“If Tripoli falls, Tunis and Algiers will fall,” warned Libya’s Interior Minister in Tunis, Fathi Bachagha on 27 December 2019. His words fanned the flames lit by Turkish President Recep Tayyip Erdogan, who had unexpectedly invited himself to Carthage – the seaside suburb of Tunisia’s capital – two days earlier.
Locals say they’re angry with Erdogan for breaching state protocol, behaving as if he were standing on conquered ground, and, above all, declaring his willingness to involve Tunisia in the Libyan conflict. But, Erdogan’s comments are not unexpected.
Tunisia’s President Kaïs Saïed was accompanied by his defence minister, foreign affairs minister, and intelligence director at the unannounced meeting. Saïed implied that it was only intended to discuss trade matters. Tunisian journalists were not allowed to attend the meeting.
- “Any negative developments in Libya will have serious repercussions on the region and essentially Tunisia,” stressed Erdogan when the head of the Libyan government of national unity, Fayez Sarraj joined the discussions.
Tunisians are upset that their president failed to dismiss the Turkish leader’s message.
Involving Tunisia in the conflict
Tunisians are increasingly worried about getting involved in Libya’s conflict, following Erdogan’s clumsy and ill-prepared visit to Carthage.
A foreign head of state has effectively informed ordinary Tunisians that their country is siding with the Doha-Ankara axis. They were not consulted on this subject.
Representatives at the meeting neither called for peace, nor announced their participation in the UN’s conference on Libya in Berlin in 2020. They are, however, showing their support for war.
Tunisia’s worst nightmare is about to become a reality, although it has carefully avoided the Libyan conflict since 2011.
Tunisia hosts more than 1.3m Libyan refugees, but it has managed to maintain a certain neutrality after the Islamists were ousted from power in 2014.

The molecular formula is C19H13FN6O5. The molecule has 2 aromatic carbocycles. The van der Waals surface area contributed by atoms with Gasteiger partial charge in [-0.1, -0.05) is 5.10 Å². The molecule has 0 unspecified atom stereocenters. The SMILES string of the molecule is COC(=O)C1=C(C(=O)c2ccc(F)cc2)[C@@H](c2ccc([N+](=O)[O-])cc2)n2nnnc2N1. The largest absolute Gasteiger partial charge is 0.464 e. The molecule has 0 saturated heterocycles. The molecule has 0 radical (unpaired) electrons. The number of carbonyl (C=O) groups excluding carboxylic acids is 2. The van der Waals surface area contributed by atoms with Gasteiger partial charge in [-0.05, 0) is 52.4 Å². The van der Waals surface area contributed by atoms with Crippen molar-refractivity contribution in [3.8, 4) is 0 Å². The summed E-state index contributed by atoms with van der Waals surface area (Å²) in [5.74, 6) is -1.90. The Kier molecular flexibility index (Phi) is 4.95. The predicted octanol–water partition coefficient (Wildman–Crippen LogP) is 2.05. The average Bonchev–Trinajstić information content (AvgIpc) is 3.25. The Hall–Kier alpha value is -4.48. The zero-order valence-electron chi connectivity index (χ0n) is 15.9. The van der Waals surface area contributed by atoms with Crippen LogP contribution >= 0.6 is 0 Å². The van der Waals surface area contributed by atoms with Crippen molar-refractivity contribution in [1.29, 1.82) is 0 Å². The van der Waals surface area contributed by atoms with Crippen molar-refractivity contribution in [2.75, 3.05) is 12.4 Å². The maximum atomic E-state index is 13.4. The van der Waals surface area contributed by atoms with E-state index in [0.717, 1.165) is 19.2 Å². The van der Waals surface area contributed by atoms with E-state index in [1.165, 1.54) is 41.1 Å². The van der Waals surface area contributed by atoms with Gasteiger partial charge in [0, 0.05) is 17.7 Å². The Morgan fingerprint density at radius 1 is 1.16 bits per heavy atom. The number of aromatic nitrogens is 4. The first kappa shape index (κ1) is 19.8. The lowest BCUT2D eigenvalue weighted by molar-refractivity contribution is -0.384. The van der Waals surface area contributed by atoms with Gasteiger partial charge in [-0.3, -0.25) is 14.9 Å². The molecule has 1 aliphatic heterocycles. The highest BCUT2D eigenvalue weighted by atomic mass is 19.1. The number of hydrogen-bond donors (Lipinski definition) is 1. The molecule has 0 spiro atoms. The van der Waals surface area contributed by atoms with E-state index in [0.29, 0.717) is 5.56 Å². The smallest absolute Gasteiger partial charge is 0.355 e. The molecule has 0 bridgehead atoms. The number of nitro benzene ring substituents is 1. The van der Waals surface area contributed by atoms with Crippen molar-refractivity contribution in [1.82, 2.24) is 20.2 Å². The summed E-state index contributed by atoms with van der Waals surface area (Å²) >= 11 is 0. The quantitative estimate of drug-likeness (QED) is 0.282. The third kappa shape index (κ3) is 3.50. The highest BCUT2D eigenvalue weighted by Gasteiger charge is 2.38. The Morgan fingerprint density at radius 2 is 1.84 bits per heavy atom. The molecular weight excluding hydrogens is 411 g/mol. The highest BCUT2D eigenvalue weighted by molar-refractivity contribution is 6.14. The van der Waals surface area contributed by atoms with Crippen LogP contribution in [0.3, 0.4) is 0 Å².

Libya is much more than Tunisia’s neighbour. They’re major trading partners in the region, and people on both sides of the porous border share family ties.
The trade of arms and jihad recruits (trained in Libyan camps before reaching Syria) have contributed to the instability in southern Tunisia. Some of these recruits have returned to Tunisia to commit violent attacks.
New form of control
Erdogan’s comments are a reminder of three centuries of Ottoman domination of Tunisia.
Since 2011, Tunisian Islamists have moved closer to the Sublime Porte (a reference to the Ottoman Empire), multiplying trade agreements which have raised the trade deficit with Turkey to $641.4m. Erdogan is well aware of his economic advantage over Tunisia.
- Activist Adnane Belhajamor asks a fundamental question, “Is Tunisia going to allow Turkish weapons of war and logistics to transit through our country on their way to the Wifak forces in Libya? The Tunisian public has a right to know.”
Code of silence
Tunisia’s President Kaïs Saïed has refrained from revealing whether he’s in favour of Turkish intervention or providing logistical support in Libya.
The lack of information about the meeting in Carthage is worrying to Tunisians.
Clearly, Tunisians have no interest in changing their neutral stance on the conflict in Libya – a key characteristic of their diplomacy. The country also does not have the means to manage another conflict, especially beyond its borders.
However, the leading party in the Assembly – Ennahdha – supports the Tripoli government, arguing that international bodies also recognise its authority. This is a clear denial of the current situation, and no one is assessing the repercussions of it.
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